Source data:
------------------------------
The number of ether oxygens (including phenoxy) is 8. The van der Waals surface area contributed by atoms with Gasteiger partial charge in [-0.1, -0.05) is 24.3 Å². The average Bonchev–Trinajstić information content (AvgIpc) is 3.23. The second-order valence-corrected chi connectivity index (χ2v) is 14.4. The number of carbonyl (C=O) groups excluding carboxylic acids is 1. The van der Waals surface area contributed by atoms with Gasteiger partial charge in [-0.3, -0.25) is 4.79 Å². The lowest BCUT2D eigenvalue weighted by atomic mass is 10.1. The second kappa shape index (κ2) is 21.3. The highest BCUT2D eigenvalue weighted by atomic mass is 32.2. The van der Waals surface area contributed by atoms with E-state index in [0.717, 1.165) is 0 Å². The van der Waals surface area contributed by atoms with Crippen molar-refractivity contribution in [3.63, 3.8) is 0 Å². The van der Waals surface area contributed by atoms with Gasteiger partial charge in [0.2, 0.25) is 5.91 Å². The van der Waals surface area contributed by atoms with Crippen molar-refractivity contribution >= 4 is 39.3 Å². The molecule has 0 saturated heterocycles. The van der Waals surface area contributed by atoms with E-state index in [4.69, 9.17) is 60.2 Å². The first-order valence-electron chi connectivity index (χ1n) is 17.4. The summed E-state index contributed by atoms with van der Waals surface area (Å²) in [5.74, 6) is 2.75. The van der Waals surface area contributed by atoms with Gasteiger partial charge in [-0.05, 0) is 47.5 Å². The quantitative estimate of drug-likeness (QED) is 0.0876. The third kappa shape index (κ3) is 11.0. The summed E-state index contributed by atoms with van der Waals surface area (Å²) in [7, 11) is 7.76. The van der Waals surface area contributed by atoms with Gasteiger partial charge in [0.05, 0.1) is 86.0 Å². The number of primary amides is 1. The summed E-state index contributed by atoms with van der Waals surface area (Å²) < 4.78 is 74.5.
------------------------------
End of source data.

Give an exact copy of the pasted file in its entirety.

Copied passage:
The number of ether oxygens (including phenoxy) is 8. The van der Waals surface area contributed by atoms with Gasteiger partial charge in [-0.1, -0.05) is 24.3 Å². The average Bonchev–Trinajstić information content (AvgIpc) is 3.23. The second-order valence-corrected chi connectivity index (χ2v) is 14.4. The number of carbonyl (C=O) groups excluding carboxylic acids is 1. The van der Waals surface area contributed by atoms with Gasteiger partial charge in [-0.3, -0.25) is 4.79 Å². The lowest BCUT2D eigenvalue weighted by atomic mass is 10.1. The second kappa shape index (κ2) is 21.3. The highest BCUT2D eigenvalue weighted by atomic mass is 32.2. The van der Waals surface area contributed by atoms with E-state index in [0.717, 1.165) is 0 Å². The van der Waals surface area contributed by atoms with Crippen molar-refractivity contribution in [3.63, 3.8) is 0 Å². The van der Waals surface area contributed by atoms with Gasteiger partial charge in [0.2, 0.25) is 5.91 Å². The van der Waals surface area contributed by atoms with Crippen molar-refractivity contribution >= 4 is 39.3 Å². The molecule has 0 saturated heterocycles. The van der Waals surface area contributed by atoms with E-state index in [4.69, 9.17) is 60.2 Å². The first-order valence-electron chi connectivity index (χ1n) is 17.4. The summed E-state index contributed by atoms with van der Waals surface area (Å²) in [5.74, 6) is 2.75. The van der Waals surface area contributed by atoms with Gasteiger partial charge in [-0.05, 0) is 47.5 Å². The quantitative estimate of drug-likeness (QED) is 0.0876. The third kappa shape index (κ3) is 11.0. The summed E-state index contributed by atoms with van der Waals surface area (Å²) in [7, 11) is 7.76. The van der Waals surface area contributed by atoms with Gasteiger partial charge in [0.05, 0.1) is 86.0 Å². The number of primary amides is 1. The summed E-state index contributed by atoms with van der Waals surface area (Å²) < 4.78 is 74.5.